Note: I've searched for this error, but everything I've found was about calling functions. I'm not calling any function. I'm just trying to access a property.

I get the error when I execute this simple code:

var a = document.getElementById("something");
var b = Object.create(a);
console.log(b.baseURI) //Throws error with any property of a
<p id="something">Hi! I exist just for demo purposes. This error can occur with any element.</p>

I have no idea of why this happens. The code works fine if I try to get the property from the prototype of b...

var a = document.getElementById("something");
var b = Object.create(a);
console.log( Object.getPrototypeOf(b.baseURI) ) //Works

... and also using a normal object.

var a = {foo: "Foo!"};
var b = Object.create(a);
console.log(b.foo) //Works

Why does this happen? It makes no sense to me. MDN says:

When trying to access a property of an object, the property will not only be sought on the object but on the prototype of the object, the prototype of the prototype, and so on until either a property with a matching name is found or the end of the prototype chain is reached.

The prototype chain of b (in the first example) is:

HTMLParagraphElement --> HTMLParagraphElement (the actual element object) --> HTMLParagraphElement --> HTMLElement --> Element --> Node --> EventTarget --> Object --> null


EDIT: Note how the 1st object in the proto chain is a HTMLParagraphElement. This is normal, so that's not the problem. (Image)

The problem (i think) is that the proprieties get kinda copied to the main b object and not just to b's prototype. This means that the browser founds a matching name right in the first object and tries to access it, but it throws an error. (Image; clicking the (...) results in error).

However, I still don't understand why this happens nor why the error is thrown.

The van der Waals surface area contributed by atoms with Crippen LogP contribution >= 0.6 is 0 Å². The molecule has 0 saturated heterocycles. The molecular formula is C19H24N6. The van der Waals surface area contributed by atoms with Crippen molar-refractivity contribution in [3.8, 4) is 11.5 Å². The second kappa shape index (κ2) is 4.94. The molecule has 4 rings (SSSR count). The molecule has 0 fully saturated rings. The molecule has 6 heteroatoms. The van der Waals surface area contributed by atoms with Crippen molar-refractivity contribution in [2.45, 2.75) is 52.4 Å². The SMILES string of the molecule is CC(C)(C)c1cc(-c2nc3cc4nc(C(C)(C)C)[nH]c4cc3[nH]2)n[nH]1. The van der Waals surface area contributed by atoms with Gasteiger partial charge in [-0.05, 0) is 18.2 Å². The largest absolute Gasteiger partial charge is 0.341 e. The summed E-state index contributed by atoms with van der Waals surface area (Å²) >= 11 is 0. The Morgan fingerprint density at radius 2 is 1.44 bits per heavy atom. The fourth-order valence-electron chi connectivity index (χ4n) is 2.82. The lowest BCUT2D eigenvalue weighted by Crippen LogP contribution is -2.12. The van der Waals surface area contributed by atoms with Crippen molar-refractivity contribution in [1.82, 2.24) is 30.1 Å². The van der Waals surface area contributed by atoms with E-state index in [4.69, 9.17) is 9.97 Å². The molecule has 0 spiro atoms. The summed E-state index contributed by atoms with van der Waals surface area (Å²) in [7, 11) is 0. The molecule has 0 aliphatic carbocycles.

• Oh, and also, I've posted a similar question. This one is different, as I just want to know why this happens.
    – D. Pardal
    Commented Apr 11, 2018 at 20:31
  • You are "calling" a getter: .baseURI. And you're calling it on b, which is not a DOM element, unlike a.
    – Bergi
    Commented Apr 11, 2018 at 20:57
  • Possible duplicate of put HTML element in prototype chain?
    – Bergi
    Commented Apr 11, 2018 at 21:03
  • No, Object.create does not copy anything. It just make the properties accessible through inheritance.
    – Bergi
    Commented Apr 12, 2018 at 11:40
  • Let us continue this discussion in chat.
    – D. Pardal
    Commented Apr 12, 2018 at 12:08

2 Answers 2


This behavior is caused by the implementation of the specification. These DOM nodes are so-called 'platform objects' and the way they implement getters is slightly different from 'normal' javascript.

In short: they can not be extended without extra work.

var a = document.getElementById("something");
var b = Object.create(a);

When the baseURI of b is accessed, its this points to b which is not a valid 'platform object'. This causes the Illegal invocation error. Accessing it through the prototype does work because then its this points to the prototype which is a valid 'platform object'.

This comment on an issue of Chrome explains it in more detail and also supplies a workaround if you really need it: https://bugs.chromium.org/p/chromium/issues/detail?id=495437#c7

  • or simply put you cannot use JavaScript object creation methods to create DOM Elements. Becasue DOM objects, are not only of a different type, but also of a completely different kind. Commented Jul 11, 2020 at 9:25
  • @BekimBacaj could you explain what you mean with 'different type' and 'different kind'? I think I don't know what 'kind' means.
    Commented Dec 2, 2020 at 21:33
  • 1
    It means that the typeof div is not a JS Object but a HTMLDivElement and also of a different kind because DOM is not JavaScript. Commented Dec 3, 2020 at 19:47

DOM objects are implemented very specially in browsers. When you copy one of them using a generic function like Object.create(), the result isn't linked into the DOM the same way as the original. Many of the properties need to access the DOM, so you get an error when you try to access these properties in the copy.

  • 1
    It's no reason. This can not explain why Object.getPrototypeOf(b, "baseURI") works?
    – terry.qiao
    Commented Apr 12, 2018 at 2:27
  • @terry.quiao is right. This doesn't fully explain why prototypes are so messed up. I'm going to edit the post around 7:00 GMT (I hope) and add a thing that I've forgot to mention.
    – D. Pardal
    Commented Apr 12, 2018 at 8:12
  • 1
    @terry.qiao What's that? Object.getPrototypeOf takes only a single parameter.
    – Bergi
    Commented Apr 12, 2018 at 8:22
  • @Bergi You are correct. It should be Object.getPrototypeOf(b.baseURI) and I find it does not work on my Chrome. (So, OP was wrong?)
    – terry.qiao
    Commented Apr 12, 2018 at 8:45
  • 1
    @terry.qiao Maybe Object.getPrototypeOf(b).baseURI?
    – Bergi
    Commented Apr 12, 2018 at 9:10

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